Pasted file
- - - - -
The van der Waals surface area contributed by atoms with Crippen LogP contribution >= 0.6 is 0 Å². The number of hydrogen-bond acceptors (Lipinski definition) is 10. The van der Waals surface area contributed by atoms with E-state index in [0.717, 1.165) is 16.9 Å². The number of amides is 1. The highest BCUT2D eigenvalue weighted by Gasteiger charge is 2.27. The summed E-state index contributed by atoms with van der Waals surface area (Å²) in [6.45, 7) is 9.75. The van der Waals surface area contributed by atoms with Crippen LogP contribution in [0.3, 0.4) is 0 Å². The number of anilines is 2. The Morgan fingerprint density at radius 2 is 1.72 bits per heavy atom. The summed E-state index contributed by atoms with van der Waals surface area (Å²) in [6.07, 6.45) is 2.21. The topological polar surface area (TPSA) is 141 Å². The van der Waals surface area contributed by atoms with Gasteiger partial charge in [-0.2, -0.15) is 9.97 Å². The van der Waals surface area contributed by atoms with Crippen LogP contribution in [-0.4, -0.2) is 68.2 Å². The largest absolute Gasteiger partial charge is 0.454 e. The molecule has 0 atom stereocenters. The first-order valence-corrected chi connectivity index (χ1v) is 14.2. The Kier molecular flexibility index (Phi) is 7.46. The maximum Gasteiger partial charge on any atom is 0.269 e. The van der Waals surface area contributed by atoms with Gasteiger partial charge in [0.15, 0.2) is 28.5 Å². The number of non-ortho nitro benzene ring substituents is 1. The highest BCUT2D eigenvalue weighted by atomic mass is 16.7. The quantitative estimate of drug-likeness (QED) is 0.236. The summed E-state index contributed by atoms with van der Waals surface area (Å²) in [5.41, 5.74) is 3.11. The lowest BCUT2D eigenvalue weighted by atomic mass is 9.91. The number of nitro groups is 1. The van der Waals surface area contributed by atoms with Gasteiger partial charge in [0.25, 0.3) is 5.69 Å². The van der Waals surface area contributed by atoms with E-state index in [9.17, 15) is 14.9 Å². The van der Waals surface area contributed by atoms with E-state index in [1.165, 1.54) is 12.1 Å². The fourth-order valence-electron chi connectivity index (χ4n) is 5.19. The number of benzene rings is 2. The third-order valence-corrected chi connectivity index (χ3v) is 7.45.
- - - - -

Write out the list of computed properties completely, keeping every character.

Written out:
The van der Waals surface area contributed by atoms with Crippen LogP contribution >= 0.6 is 0 Å². The number of hydrogen-bond acceptors (Lipinski definition) is 10. The van der Waals surface area contributed by atoms with E-state index in [0.717, 1.165) is 16.9 Å². The number of amides is 1. The highest BCUT2D eigenvalue weighted by Gasteiger charge is 2.27. The summed E-state index contributed by atoms with van der Waals surface area (Å²) in [6.45, 7) is 9.75. The van der Waals surface area contributed by atoms with Crippen LogP contribution in [0.3, 0.4) is 0 Å². The number of anilines is 2. The Morgan fingerprint density at radius 2 is 1.72 bits per heavy atom. The summed E-state index contributed by atoms with van der Waals surface area (Å²) in [6.07, 6.45) is 2.21. The topological polar surface area (TPSA) is 141 Å². The van der Waals surface area contributed by atoms with Gasteiger partial charge in [-0.2, -0.15) is 9.97 Å². The van der Waals surface area contributed by atoms with Crippen LogP contribution in [-0.4, -0.2) is 68.2 Å². The largest absolute Gasteiger partial charge is 0.454 e. The molecule has 0 atom stereocenters. The first-order valence-corrected chi connectivity index (χ1v) is 14.2. The Kier molecular flexibility index (Phi) is 7.46. The maximum Gasteiger partial charge on any atom is 0.269 e. The van der Waals surface area contributed by atoms with Gasteiger partial charge in [0.15, 0.2) is 28.5 Å². The number of non-ortho nitro benzene ring substituents is 1. The highest BCUT2D eigenvalue weighted by atomic mass is 16.7. The quantitative estimate of drug-likeness (QED) is 0.236. The summed E-state index contributed by atoms with van der Waals surface area (Å²) in [5.41, 5.74) is 3.11. The lowest BCUT2D eigenvalue weighted by atomic mass is 9.91. The number of nitro groups is 1. The van der Waals surface area contributed by atoms with Gasteiger partial charge in [0.25, 0.3) is 5.69 Å². The van der Waals surface area contributed by atoms with E-state index in [9.17, 15) is 14.9 Å². The van der Waals surface area contributed by atoms with E-state index in [1.165, 1.54) is 12.1 Å². The fourth-order valence-electron chi connectivity index (χ4n) is 5.19. The number of benzene rings is 2. The third-order valence-corrected chi connectivity index (χ3v) is 7.45.